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Deltoid muscle

Synonym: deltoideus
German: Musculus deltoideus

1 Definition

The deltoid muscle forms part of the dorsal group of the shoulder muscles. It is a strong muscle, triangular when spread-out, and it wraps around the proximal part of the humerus from the cranial, ventral, dorsal and lateral side.

2 Devolution

2.1 Origin

The deltoid muscle can be divided into three parts that all have different areas of origin:

  • Lateral deltoid (clavicular part): It has its origin at the lateral third of the clavicle. This part has parallel fibers.
  • Medial deltoid (acromial part): This part has its origin at the acromion. This muscle part is predominantly pinnate.
  • Posterior deltoid (spinal part): This has its origin at the spine of the scapula.

2.2 Insertion

The deltoid muscle inserts at the deltoid tuberosity of the (humerus).

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3 Innervation

The innervation of the deltoid muscle is provided by the axillary nerve from the posterior cord of the brachial plexus (segments: C5-C6). An accessory innervation is provided by the ventral branches of the thoracic nerves.

4 Function

The functions of the deltoid muscle are manifold and complex. Depending on which parts of the muscle are contracted there are different forms of movement resulting from the contraction.

The medial part performs an abduction of the arm. In an abduction of over 60°, the other two parts support the movement.

The medial part and the lateral part together perform an anteversion of the arm. Whereas, when the medial part contracts together with the posterior part, this leads to a retroversion of the arm.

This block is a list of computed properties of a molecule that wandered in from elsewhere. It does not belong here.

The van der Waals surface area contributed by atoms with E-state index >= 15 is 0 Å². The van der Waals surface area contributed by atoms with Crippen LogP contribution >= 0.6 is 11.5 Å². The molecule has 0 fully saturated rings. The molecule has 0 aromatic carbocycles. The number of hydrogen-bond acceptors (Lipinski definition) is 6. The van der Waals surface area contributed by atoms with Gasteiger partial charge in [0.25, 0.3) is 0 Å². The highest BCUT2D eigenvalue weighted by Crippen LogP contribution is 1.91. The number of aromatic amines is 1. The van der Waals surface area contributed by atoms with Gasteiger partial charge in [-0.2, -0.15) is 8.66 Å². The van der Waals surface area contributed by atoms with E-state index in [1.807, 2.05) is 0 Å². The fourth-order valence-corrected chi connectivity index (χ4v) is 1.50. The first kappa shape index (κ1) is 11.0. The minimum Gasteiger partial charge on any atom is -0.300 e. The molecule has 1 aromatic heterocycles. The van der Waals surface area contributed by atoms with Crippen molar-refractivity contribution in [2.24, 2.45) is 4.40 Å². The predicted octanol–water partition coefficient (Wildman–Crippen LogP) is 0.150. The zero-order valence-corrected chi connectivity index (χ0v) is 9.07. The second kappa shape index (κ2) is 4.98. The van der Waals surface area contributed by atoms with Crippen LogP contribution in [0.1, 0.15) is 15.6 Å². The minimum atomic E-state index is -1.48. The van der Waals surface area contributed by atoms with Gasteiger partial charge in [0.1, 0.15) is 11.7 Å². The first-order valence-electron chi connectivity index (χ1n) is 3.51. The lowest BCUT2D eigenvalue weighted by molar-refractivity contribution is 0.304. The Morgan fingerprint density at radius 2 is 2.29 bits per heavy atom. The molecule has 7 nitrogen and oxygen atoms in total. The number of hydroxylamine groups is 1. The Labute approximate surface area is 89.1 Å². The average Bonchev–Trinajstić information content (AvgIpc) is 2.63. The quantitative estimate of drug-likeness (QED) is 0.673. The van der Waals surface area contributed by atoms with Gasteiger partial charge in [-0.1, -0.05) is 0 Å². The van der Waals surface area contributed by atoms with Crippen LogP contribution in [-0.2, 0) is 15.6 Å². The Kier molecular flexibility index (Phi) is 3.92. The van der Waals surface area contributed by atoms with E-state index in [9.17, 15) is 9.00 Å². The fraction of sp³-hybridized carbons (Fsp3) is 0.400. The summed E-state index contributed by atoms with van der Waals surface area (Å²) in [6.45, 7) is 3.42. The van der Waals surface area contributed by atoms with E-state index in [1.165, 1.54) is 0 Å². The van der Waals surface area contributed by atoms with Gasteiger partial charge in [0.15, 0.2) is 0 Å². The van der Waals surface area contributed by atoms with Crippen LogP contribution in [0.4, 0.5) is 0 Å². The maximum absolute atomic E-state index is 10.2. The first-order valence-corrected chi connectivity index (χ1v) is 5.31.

When the arm is hanging down, the lateral part supports the internal rotation, whereas the spinal part supports external rotation.

When the arm is adducted again starting from the abducting position, the medial and posterior parts support the adduction when going below the 60∞-mark (abduction axis). Moreover, the posterior part prevents additional internal rotation during adduction.

5 Clinical presentation

The deltoid muscle is often used for intramuscular injections of vaccines or drugs, since the risk of causing nerve damage is low here.

In case of paralysis of the muscle, problems get manifold. Abductions is as good as impossible, and it cannot be compensated by the supraspinatus muscle and the biceps either. Moreover, the muscular joint protection by the deltoid muscle drops out. The arm is in an adducted and internally rotated position.

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Specialties: Anatomy

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